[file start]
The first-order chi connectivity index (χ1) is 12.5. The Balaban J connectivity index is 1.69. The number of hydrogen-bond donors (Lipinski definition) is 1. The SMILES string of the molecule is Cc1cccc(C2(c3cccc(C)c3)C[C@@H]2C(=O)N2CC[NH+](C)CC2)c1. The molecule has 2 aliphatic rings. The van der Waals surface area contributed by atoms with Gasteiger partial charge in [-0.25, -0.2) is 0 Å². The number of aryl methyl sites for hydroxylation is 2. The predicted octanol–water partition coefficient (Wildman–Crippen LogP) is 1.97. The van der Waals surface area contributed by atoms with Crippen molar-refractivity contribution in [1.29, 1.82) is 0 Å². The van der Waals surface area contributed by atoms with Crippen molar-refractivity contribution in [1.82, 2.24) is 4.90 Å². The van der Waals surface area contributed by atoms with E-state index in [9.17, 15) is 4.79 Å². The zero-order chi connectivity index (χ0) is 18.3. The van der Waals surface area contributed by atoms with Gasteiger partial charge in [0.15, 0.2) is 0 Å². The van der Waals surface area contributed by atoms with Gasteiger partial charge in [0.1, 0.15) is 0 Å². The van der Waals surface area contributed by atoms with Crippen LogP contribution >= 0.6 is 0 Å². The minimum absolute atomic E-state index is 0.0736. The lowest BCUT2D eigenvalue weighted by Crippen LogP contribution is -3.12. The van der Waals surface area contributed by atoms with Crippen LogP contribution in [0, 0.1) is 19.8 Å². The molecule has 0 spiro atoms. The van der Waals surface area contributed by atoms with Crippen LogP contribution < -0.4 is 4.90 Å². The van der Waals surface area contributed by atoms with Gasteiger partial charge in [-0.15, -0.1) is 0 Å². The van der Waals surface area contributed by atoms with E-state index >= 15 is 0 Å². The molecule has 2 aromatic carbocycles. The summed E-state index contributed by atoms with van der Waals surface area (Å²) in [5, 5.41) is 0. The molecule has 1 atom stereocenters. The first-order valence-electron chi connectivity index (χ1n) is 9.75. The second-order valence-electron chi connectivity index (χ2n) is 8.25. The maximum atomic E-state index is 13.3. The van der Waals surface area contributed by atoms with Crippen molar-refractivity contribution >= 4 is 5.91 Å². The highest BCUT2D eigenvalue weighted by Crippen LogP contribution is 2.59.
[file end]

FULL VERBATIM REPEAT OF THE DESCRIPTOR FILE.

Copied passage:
The first-order chi connectivity index (χ1) is 12.5. The Balaban J connectivity index is 1.69. The number of hydrogen-bond donors (Lipinski definition) is 1. The SMILES string of the molecule is Cc1cccc(C2(c3cccc(C)c3)C[C@@H]2C(=O)N2CC[NH+](C)CC2)c1. The molecule has 2 aliphatic rings. The van der Waals surface area contributed by atoms with Gasteiger partial charge in [-0.25, -0.2) is 0 Å². The number of aryl methyl sites for hydroxylation is 2. The predicted octanol–water partition coefficient (Wildman–Crippen LogP) is 1.97. The van der Waals surface area contributed by atoms with Crippen molar-refractivity contribution in [1.29, 1.82) is 0 Å². The van der Waals surface area contributed by atoms with Crippen molar-refractivity contribution in [1.82, 2.24) is 4.90 Å². The van der Waals surface area contributed by atoms with E-state index in [9.17, 15) is 4.79 Å². The zero-order chi connectivity index (χ0) is 18.3. The van der Waals surface area contributed by atoms with Gasteiger partial charge in [0.15, 0.2) is 0 Å². The van der Waals surface area contributed by atoms with Gasteiger partial charge in [0.1, 0.15) is 0 Å². The van der Waals surface area contributed by atoms with Crippen LogP contribution >= 0.6 is 0 Å². The minimum absolute atomic E-state index is 0.0736. The lowest BCUT2D eigenvalue weighted by Crippen LogP contribution is -3.12. The van der Waals surface area contributed by atoms with Crippen LogP contribution in [0, 0.1) is 19.8 Å². The molecule has 0 spiro atoms. The van der Waals surface area contributed by atoms with Crippen LogP contribution < -0.4 is 4.90 Å². The van der Waals surface area contributed by atoms with Gasteiger partial charge in [-0.15, -0.1) is 0 Å². The van der Waals surface area contributed by atoms with E-state index >= 15 is 0 Å². The molecule has 2 aromatic carbocycles. The summed E-state index contributed by atoms with van der Waals surface area (Å²) in [5, 5.41) is 0. The molecule has 1 atom stereocenters. The first-order valence-electron chi connectivity index (χ1n) is 9.75. The second-order valence-electron chi connectivity index (χ2n) is 8.25. The maximum atomic E-state index is 13.3. The van der Waals surface area contributed by atoms with Crippen molar-refractivity contribution >= 4 is 5.91 Å². The highest BCUT2D eigenvalue weighted by Crippen LogP contribution is 2.59.